Monday, February 24, 2020

Macgregor's Mail Order Bride

     In 1874, widow Mavis Miller travels to Sweetwater Kansas in response to a newspaper ad placed by rancher Mac Macgregor who is looking for a bride and housewife to run his home—where he lives with his three younger brothers. Mavis is not alone; best friend and confidante, Emily Johnston, keeps the reluctant and still grieving Mavis on point. And, if things work out for Mavis, Emily might just consider entering into marriage herself.
     There's only one problem: Mavis has immediate concerns about living and bearing children with the terse, taciturn Mac—even though Emily finds him infinitely attractive. Compound this with Mac's brother Jamie who could charm the birds from the trees and Mavis from her housework.
     And thus begins Macgregor's Mail Order Bride, Book 2 of Susan Payne's Sweetwater Series. Delightfully simple and simply delightful, we know those readers who were introduced to author Payne during an earlier visit to the Wild Women Blog with characters from Harrison Ranch, will enjoy watching Mavis and Emily first suffer from their conflicting feelings, then solve their conundrum of which is the “right” man to marry. 
     Just as with Harrison Ranch, this story is flavored, deliciously so, with details of preparing mouth-watering entrees and side dishes with an easy, almost effortless flair. Kudos to Ms. Payne for keeping this unique touch to the story.

On a scale of 1 – 5, Macgregor's Mail Order Bride deserves a 5.
Kat Henry Doran, Wild Women Reviews

Wednesday, February 19, 2020

Andrea Downing offers a Blast From the Past

Love: a word which needs to be said often

     1972 - Vietnam, the pill, upheaval, hippies.
     Wyoming rancher Cooper Byrnes, deeply attached to the land and his way of life, surprises everyone when he falls for vagabond hippie Cassie Halliday. Fascinated and baffled, he cannot comprehend his attraction—or say the words she wants to hear.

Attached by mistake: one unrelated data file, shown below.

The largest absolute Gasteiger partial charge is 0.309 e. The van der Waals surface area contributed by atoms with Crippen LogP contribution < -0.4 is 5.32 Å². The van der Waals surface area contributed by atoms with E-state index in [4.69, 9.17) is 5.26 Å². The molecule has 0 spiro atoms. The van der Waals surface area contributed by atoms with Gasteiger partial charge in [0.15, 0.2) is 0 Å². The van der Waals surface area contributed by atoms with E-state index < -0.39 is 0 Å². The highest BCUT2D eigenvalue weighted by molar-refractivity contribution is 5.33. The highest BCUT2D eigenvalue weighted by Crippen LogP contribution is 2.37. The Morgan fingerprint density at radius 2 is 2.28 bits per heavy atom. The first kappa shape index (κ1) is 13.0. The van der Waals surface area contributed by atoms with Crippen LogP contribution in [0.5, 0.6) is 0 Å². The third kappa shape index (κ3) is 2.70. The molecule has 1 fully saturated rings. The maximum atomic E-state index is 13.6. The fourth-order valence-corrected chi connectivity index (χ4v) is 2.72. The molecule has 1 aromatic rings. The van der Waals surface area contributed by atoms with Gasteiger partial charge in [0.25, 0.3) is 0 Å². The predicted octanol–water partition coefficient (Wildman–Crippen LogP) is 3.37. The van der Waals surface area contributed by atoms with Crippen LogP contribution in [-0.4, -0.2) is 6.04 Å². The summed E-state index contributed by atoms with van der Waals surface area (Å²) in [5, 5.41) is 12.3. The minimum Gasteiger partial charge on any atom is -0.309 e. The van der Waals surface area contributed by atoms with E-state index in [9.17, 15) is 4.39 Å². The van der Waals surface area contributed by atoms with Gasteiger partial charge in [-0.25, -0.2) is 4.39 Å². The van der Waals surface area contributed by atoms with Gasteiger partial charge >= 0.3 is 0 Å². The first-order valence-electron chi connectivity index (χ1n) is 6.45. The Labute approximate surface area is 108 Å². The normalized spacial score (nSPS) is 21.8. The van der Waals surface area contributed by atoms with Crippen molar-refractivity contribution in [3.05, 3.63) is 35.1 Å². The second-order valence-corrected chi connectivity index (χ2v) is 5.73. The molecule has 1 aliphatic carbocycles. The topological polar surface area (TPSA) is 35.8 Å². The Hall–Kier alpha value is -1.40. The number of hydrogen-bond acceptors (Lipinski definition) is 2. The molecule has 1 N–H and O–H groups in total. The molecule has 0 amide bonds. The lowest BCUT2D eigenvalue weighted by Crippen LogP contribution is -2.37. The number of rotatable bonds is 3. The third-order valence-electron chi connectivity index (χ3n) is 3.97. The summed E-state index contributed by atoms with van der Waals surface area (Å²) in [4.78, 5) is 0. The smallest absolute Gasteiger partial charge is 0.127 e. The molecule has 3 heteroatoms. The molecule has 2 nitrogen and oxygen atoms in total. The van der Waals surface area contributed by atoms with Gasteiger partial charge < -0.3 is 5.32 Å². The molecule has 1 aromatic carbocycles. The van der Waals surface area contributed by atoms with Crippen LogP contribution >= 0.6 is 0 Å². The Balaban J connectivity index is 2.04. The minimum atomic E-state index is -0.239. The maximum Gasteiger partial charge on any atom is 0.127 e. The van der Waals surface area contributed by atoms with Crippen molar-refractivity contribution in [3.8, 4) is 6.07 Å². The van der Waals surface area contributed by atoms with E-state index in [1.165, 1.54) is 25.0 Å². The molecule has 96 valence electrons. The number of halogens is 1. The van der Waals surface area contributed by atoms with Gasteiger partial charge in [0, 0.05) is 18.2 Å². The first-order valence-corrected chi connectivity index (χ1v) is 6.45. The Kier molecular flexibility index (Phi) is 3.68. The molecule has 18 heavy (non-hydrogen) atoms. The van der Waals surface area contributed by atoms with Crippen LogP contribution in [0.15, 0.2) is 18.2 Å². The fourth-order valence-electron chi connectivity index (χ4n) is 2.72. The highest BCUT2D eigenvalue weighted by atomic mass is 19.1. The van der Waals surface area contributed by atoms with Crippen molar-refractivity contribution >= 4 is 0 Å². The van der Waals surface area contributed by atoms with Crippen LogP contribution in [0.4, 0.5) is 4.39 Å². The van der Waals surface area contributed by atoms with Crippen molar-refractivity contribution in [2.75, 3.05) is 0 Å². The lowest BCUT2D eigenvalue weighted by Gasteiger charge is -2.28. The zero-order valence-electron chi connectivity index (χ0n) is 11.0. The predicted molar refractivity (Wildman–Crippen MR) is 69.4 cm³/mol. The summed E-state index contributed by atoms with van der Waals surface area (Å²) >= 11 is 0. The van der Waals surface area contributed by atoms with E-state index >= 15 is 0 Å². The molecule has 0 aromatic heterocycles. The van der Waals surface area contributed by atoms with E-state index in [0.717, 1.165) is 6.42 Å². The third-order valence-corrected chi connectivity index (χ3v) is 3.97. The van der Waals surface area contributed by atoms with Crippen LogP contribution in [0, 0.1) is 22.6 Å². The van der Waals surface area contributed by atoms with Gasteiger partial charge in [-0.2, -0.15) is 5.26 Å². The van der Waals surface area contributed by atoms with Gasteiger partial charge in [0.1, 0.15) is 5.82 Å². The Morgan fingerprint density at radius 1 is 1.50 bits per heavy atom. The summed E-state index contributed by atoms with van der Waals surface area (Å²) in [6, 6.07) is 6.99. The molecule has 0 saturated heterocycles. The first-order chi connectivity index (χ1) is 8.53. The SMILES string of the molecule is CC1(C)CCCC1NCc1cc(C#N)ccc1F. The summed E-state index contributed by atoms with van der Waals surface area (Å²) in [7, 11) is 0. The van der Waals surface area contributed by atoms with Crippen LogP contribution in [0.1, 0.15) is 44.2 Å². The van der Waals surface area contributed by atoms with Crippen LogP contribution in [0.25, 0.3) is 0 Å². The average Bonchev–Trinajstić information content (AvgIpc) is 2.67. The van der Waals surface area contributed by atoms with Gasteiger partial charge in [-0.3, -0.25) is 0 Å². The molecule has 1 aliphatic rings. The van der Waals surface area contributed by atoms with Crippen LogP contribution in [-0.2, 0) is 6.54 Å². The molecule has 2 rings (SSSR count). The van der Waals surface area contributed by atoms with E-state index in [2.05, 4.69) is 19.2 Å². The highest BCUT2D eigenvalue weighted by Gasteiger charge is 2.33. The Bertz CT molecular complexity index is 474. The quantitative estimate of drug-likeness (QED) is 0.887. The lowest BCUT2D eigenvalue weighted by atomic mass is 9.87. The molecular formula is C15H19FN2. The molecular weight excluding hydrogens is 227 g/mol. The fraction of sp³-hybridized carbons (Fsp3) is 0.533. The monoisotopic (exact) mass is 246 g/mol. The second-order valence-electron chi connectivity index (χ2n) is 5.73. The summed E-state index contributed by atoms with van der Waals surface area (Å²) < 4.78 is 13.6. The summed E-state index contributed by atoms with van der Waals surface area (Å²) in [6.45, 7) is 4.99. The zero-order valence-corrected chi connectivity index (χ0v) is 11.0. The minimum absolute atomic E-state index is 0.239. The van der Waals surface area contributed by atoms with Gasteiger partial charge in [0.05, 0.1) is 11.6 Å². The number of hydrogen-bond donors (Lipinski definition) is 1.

Cassie finds Coop intriguingly different. As she keeps house for him and warms his bed at night, she admits to herself she loves him but she misinterprets Coop's inability to express his feelings.
     Parted, each continues to think of the other, but how can either of them reach out to say, "You were 'always on my mind'?"

Our Review:
          For those who “grew up” in the late sixties and early seventies—and have the tee shirts to prove it—it was a coming of age. Andrea Downing's entertaining and at times heart wrenching Always on my Mind, is a vivid reminder of just how the old days weren't always so good
          The difficulty single women encountered when trying to access quality health care, particularly when it came to choice in reproductive rights and single parenting; racial inequality and gay rights; war protests were only a few issues faced by those who now call themselves baby boomers. Thankfully, Downing doesn't let us forget the good, the bad and the ugly.